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©2019 by Beal Law Firm, PLLC. The Attorney responsible for this site is Eric Beal. 

Post-Divorce Property Suits

At the time of Divorce, courts are charged with the responsibility of dividing the community property of the parties.  Since the marriage is ending, and there will be no more "community," there can no longer be any community estate or community property.

The problem is that, although a total division of the community estate is the goal, the goal is not always reached.  That is, there are times when a divorce is granted, and yet some community property was not addressed in the Final Decree of Divorce.

In that circumstance, it may be necessary to file a "Post-Dissolution Suit for Division of Property."

Many types of property are susceptible to being left out of a decree - either intentionally or accidentally - but real estate and retirement benefits are the ones that generally are of a sufficient magnitude that people have reason to complain post-divorce.

While some people believe that any property that was not addressed in the decree is owned by the parties "half and half," that is simply not true.  The property is subject to being divided by the court in a "just and right, equitable" fashion.  In other words, the court is free to do what it believes to be fair.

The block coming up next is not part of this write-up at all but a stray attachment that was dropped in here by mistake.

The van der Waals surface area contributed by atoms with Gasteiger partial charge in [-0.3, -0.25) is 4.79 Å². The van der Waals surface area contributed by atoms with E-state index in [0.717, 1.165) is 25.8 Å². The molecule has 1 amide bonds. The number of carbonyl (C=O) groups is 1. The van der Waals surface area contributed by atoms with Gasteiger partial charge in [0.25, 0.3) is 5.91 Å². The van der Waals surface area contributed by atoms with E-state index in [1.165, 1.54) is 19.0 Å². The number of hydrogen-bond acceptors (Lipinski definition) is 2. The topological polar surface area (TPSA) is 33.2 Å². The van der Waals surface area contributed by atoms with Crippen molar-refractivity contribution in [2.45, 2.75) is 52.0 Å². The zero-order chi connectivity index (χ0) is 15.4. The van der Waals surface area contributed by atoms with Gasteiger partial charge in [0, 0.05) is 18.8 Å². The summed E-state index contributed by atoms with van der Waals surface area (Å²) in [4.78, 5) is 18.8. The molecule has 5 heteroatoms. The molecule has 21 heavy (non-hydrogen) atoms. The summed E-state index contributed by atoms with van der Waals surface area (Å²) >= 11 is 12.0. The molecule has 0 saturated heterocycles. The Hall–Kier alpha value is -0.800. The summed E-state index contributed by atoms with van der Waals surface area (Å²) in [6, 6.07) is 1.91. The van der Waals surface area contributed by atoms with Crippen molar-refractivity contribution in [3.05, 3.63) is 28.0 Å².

Obviously, fairness is in the eye of the beholder, and there is liable to be at least two sides to the story of why the property was not addressed in the decree.  If one party intentionally hid the property from the other, that factor will clearly hurt the "hide-or" in the Post-Divorce suit.

A Post-Dissolution (Divorce) Suit is an original lawsuit, and must be pursued as such.  The petitioner will need to file a petition and have the respondent served.  From that point, it is similar to the divorce (or any other lawsuit) in that the parties may negotiate, pursue discovery, attend mediation, and/or go to trial.

If you believe that your divorce decree may not have addressed all of the property you owned at the time of divorce you may need to pursue a Post-Divorce Suit.  There is a limitations period that pertains to this type of case - that is, there is a point in time after which the case cannot be brought - however, determining when it begins and when it ends can be complex.

The BEAL LAW FIRM can help you determine whether you have a case, whether you still have time to pursue it, and whether the economics of pursuing the case makes sense.